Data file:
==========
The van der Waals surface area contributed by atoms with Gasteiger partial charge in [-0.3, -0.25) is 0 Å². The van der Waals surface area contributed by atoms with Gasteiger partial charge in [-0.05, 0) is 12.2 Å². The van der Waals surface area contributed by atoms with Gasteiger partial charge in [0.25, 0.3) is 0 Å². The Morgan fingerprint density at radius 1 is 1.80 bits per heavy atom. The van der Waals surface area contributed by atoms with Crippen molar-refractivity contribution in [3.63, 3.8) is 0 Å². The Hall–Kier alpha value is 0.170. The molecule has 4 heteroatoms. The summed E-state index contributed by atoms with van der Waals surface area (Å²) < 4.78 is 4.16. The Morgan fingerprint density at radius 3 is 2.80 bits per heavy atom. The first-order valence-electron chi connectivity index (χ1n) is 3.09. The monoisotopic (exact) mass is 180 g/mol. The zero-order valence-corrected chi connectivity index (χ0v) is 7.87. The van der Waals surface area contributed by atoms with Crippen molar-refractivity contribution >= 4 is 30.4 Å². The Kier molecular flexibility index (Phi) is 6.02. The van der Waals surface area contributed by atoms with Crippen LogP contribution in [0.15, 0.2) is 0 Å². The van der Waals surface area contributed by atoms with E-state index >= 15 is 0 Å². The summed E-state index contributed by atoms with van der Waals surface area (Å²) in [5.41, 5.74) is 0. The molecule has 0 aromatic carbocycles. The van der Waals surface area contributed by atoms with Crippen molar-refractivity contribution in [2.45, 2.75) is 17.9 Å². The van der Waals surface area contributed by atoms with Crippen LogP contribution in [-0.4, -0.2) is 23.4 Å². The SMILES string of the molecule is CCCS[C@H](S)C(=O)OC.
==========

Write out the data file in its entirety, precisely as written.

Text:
The van der Waals surface area contributed by atoms with Gasteiger partial charge in [-0.3, -0.25) is 0 Å². The van der Waals surface area contributed by atoms with Gasteiger partial charge in [-0.05, 0) is 12.2 Å². The van der Waals surface area contributed by atoms with Gasteiger partial charge in [0.25, 0.3) is 0 Å². The Morgan fingerprint density at radius 1 is 1.80 bits per heavy atom. The van der Waals surface area contributed by atoms with Crippen molar-refractivity contribution in [3.63, 3.8) is 0 Å². The Hall–Kier alpha value is 0.170. The molecule has 4 heteroatoms. The summed E-state index contributed by atoms with van der Waals surface area (Å²) < 4.78 is 4.16. The Morgan fingerprint density at radius 3 is 2.80 bits per heavy atom. The first-order valence-electron chi connectivity index (χ1n) is 3.09. The monoisotopic (exact) mass is 180 g/mol. The zero-order valence-corrected chi connectivity index (χ0v) is 7.87. The van der Waals surface area contributed by atoms with Crippen molar-refractivity contribution >= 4 is 30.4 Å². The Kier molecular flexibility index (Phi) is 6.02. The van der Waals surface area contributed by atoms with Crippen LogP contribution in [0.15, 0.2) is 0 Å². The van der Waals surface area contributed by atoms with E-state index >= 15 is 0 Å². The summed E-state index contributed by atoms with van der Waals surface area (Å²) in [5.41, 5.74) is 0. The molecule has 0 aromatic carbocycles. The van der Waals surface area contributed by atoms with Crippen molar-refractivity contribution in [2.45, 2.75) is 17.9 Å². The van der Waals surface area contributed by atoms with Crippen LogP contribution in [-0.4, -0.2) is 23.4 Å². The SMILES string of the molecule is CCCS[C@H](S)C(=O)OC.